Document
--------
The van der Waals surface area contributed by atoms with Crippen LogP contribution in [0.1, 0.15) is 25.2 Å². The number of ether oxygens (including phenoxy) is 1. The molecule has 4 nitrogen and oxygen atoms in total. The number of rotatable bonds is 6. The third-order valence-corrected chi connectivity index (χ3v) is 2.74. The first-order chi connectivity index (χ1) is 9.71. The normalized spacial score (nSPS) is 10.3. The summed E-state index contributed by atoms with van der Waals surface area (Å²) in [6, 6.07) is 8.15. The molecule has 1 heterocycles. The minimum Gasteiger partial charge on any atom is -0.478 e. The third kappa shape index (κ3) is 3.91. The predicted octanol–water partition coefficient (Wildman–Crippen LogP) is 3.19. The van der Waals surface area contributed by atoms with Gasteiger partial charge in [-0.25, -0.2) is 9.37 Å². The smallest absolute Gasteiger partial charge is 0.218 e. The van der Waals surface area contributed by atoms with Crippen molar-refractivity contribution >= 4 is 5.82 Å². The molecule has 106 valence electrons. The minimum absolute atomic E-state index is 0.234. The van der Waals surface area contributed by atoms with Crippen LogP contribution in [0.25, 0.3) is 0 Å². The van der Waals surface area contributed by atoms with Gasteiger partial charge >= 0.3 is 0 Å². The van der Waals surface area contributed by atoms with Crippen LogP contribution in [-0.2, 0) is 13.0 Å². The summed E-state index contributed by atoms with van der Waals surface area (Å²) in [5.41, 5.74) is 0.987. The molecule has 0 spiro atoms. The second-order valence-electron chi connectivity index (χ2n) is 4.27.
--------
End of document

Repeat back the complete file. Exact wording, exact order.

The van der Waals surface area contributed by atoms with Crippen LogP contribution in [0.1, 0.15) is 25.2 Å². The number of ether oxygens (including phenoxy) is 1. The molecule has 4 nitrogen and oxygen atoms in total. The number of rotatable bonds is 6. The third-order valence-corrected chi connectivity index (χ3v) is 2.74. The first-order chi connectivity index (χ1) is 9.71. The normalized spacial score (nSPS) is 10.3. The summed E-state index contributed by atoms with van der Waals surface area (Å²) in [6, 6.07) is 8.15. The molecule has 1 heterocycles. The minimum Gasteiger partial charge on any atom is -0.478 e. The third kappa shape index (κ3) is 3.91. The predicted octanol–water partition coefficient (Wildman–Crippen LogP) is 3.19. The van der Waals surface area contributed by atoms with Gasteiger partial charge in [-0.25, -0.2) is 9.37 Å². The smallest absolute Gasteiger partial charge is 0.218 e. The van der Waals surface area contributed by atoms with Crippen molar-refractivity contribution >= 4 is 5.82 Å². The molecule has 106 valence electrons. The minimum absolute atomic E-state index is 0.234. The van der Waals surface area contributed by atoms with Crippen LogP contribution in [0.25, 0.3) is 0 Å². The van der Waals surface area contributed by atoms with Gasteiger partial charge >= 0.3 is 0 Å². The van der Waals surface area contributed by atoms with Crippen LogP contribution in [-0.2, 0) is 13.0 Å². The summed E-state index contributed by atoms with van der Waals surface area (Å²) in [5.41, 5.74) is 0.987. The molecule has 0 spiro atoms. The second-order valence-electron chi connectivity index (χ2n) is 4.27.